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Minuk: Ashes in the Pathway (Girls of Many Lands)
Minuk Ashes in the Pathway - Girls of Many Lands Author:Kirkpatrick Hill Part of the Girls of Many Lands series, Hill's (The Year of Miss Agnes) finely detailed novel set in a Yup'ik Eskimo village in the 1890s feels mesmerizingly authentic. — Minuk, the narrator, is 12 the spring that the missionary family arrives, and like the other children she is fascinated by the sight of her first kass&... more »#39;aq (white) woman and child. She can't imagine what the "sort of pink butterfly" hanging from the clothesline is (a corset, which astonishes her still further), and when Mrs. Hoff invites her inside for a cup of tea, she sits on a chair for the first time (and tips hers over) and slurps loudly, "to be polite." These initial misunderstandings may be comic, but the encounters between the Hoffs and the Yup'ik have grave consequences. Mr. and Mrs. Hoff condemn the villagers' rituals and practices. Yet, as seen through Minuk's eyes, the customs make sense, and Hill demonstrates that the Yup'ik belief systems are at least as coherent as Hoffs' version of Christianity ("If your god is love," Minuk asks Mr. Hoff, "why does he make people burn in hell?").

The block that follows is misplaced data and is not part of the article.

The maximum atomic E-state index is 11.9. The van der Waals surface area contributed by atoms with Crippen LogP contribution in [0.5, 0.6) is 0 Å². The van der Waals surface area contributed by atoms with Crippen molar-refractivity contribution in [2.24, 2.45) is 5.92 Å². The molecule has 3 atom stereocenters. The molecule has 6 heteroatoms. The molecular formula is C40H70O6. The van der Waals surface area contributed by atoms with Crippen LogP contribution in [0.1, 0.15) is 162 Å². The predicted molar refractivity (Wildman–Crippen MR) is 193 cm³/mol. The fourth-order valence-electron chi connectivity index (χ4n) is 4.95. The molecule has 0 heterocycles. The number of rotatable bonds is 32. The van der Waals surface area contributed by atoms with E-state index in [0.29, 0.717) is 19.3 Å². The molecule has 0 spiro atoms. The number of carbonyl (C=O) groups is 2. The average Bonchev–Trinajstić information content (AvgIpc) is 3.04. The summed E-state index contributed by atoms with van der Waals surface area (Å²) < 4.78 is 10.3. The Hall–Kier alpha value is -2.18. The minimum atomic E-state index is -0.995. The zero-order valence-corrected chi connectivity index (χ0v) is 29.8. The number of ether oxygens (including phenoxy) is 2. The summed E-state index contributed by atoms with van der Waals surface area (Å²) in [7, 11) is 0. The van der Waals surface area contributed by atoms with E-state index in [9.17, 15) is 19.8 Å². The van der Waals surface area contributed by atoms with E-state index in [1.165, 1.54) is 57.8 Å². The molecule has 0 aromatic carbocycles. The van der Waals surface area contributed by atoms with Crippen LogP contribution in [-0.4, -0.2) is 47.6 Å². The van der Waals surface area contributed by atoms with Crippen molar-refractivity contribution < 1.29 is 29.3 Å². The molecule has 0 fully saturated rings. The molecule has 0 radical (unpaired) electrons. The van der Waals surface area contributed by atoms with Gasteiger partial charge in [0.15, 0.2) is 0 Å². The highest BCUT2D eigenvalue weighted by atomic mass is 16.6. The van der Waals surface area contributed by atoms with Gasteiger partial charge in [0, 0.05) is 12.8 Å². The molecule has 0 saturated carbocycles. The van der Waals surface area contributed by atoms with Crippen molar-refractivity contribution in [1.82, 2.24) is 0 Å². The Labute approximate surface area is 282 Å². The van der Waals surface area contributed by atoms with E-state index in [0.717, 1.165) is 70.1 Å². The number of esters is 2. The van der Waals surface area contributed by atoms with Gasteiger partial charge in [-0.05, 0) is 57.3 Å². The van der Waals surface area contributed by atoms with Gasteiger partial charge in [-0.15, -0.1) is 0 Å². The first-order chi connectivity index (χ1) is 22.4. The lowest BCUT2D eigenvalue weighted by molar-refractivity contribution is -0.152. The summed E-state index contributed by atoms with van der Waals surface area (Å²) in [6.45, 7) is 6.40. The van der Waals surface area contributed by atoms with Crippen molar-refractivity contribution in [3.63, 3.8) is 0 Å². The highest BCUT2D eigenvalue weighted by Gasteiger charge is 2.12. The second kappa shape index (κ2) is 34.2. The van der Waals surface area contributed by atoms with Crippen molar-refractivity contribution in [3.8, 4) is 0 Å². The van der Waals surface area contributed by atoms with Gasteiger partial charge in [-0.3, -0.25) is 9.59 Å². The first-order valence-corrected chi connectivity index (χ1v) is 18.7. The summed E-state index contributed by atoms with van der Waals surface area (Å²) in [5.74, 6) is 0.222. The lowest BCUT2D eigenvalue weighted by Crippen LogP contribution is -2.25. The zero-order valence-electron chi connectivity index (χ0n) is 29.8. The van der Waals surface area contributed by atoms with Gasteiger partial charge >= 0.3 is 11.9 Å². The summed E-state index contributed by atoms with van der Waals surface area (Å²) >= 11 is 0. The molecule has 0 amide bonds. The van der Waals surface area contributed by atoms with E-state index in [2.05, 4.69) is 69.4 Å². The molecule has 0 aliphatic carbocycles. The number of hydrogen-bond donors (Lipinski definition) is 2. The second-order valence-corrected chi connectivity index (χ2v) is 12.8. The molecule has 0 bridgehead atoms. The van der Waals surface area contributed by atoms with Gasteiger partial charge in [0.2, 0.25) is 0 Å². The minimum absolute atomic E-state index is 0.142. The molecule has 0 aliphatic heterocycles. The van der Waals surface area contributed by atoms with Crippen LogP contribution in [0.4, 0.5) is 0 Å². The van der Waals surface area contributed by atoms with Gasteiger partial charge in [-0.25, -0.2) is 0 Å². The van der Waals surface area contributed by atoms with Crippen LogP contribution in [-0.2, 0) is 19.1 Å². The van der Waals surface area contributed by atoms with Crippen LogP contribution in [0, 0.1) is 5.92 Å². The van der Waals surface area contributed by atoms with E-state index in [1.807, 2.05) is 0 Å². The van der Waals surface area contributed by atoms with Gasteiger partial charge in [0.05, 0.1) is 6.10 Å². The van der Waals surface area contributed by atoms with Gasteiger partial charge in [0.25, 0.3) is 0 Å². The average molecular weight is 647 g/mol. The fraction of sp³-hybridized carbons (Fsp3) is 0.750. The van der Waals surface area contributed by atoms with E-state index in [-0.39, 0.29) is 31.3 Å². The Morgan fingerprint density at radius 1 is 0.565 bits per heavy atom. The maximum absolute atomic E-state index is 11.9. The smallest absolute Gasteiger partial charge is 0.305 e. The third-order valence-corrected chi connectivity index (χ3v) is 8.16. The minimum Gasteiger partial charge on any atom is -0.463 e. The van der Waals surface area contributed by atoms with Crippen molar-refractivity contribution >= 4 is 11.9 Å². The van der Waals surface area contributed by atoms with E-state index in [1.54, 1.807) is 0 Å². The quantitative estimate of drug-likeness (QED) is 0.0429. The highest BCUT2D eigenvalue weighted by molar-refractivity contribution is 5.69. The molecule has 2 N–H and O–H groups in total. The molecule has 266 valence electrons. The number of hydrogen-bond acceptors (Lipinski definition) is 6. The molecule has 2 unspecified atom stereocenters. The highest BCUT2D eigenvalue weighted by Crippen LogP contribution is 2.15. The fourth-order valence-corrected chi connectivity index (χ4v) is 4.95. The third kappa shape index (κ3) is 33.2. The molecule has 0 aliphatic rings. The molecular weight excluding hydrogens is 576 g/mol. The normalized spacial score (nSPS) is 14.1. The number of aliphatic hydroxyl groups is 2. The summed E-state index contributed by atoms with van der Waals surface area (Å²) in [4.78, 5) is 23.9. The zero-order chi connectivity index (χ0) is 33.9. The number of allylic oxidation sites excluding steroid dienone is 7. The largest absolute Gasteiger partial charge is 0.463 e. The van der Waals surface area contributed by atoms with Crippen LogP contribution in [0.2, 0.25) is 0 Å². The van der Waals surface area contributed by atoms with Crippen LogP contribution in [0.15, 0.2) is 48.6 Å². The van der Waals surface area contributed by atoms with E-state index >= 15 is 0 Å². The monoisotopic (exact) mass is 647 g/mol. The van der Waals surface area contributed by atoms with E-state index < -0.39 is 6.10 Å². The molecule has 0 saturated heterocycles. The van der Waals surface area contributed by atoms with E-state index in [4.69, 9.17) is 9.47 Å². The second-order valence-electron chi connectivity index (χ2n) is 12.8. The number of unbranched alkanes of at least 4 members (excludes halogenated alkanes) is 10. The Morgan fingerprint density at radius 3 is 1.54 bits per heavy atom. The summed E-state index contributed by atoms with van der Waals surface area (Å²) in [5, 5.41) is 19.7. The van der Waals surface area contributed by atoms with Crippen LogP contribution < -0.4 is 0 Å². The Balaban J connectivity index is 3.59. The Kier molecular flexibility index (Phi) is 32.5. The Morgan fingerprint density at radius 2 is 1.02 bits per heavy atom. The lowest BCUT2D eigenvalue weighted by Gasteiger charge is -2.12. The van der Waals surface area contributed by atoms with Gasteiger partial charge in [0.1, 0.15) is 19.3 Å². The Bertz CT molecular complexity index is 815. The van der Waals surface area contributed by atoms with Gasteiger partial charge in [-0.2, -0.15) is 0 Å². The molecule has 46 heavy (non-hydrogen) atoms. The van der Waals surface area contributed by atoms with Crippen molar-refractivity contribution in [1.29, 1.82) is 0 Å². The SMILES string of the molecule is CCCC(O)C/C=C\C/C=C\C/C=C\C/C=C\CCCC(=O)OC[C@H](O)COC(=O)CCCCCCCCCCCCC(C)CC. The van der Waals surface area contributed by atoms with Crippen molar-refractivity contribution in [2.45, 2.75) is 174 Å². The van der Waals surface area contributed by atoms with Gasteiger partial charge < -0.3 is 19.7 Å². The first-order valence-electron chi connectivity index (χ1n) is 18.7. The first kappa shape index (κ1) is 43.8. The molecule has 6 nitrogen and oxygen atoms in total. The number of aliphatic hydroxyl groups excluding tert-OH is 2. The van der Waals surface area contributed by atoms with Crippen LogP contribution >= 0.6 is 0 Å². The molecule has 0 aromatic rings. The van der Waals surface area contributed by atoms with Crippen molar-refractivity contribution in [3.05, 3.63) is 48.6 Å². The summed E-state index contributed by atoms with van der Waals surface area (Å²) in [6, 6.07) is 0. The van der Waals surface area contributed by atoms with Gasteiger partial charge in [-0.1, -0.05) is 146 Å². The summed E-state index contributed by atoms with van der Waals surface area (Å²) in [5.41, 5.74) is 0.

The author penetrates Yup'ik culture to such an extent that readers are likely to find the Hoffs more foreign than Minuk and her family. At the same time, the author doesn't glamorize the villagers, in particular exposing the severe conditions facing women. Not only the heroine but the vanished society here feel alive in their complexities. Ages 9-12.« less
A Yup'ik Eskimo Village, 1890 The animal carvings were hung all around the center of the men's house, where they could watch the dances the men did for them. Panruk and I watched and held our breath. We knew these were no real animals, but the dances the men did showed so perfectly how each animal moved, and the calls they made to imitate the animals and birds were so real, it was as if we really were in the spirit world of the animals....Inside cover: Twelve-year-old Minuk is intrigued by the Hoffs, the American missionary family that has moved into her village.Although she has seen white men before, Minuk has never seen a white woman-or a white child. It soon becomes clear that although the Hoffs can speak Yup'ik language, they don't understand Yup'ik ways. When Mr. Hoff begins interfering with village ceremonies, even Minuk wonders why the missionary is so sure his ways are better than Yup'ik ways.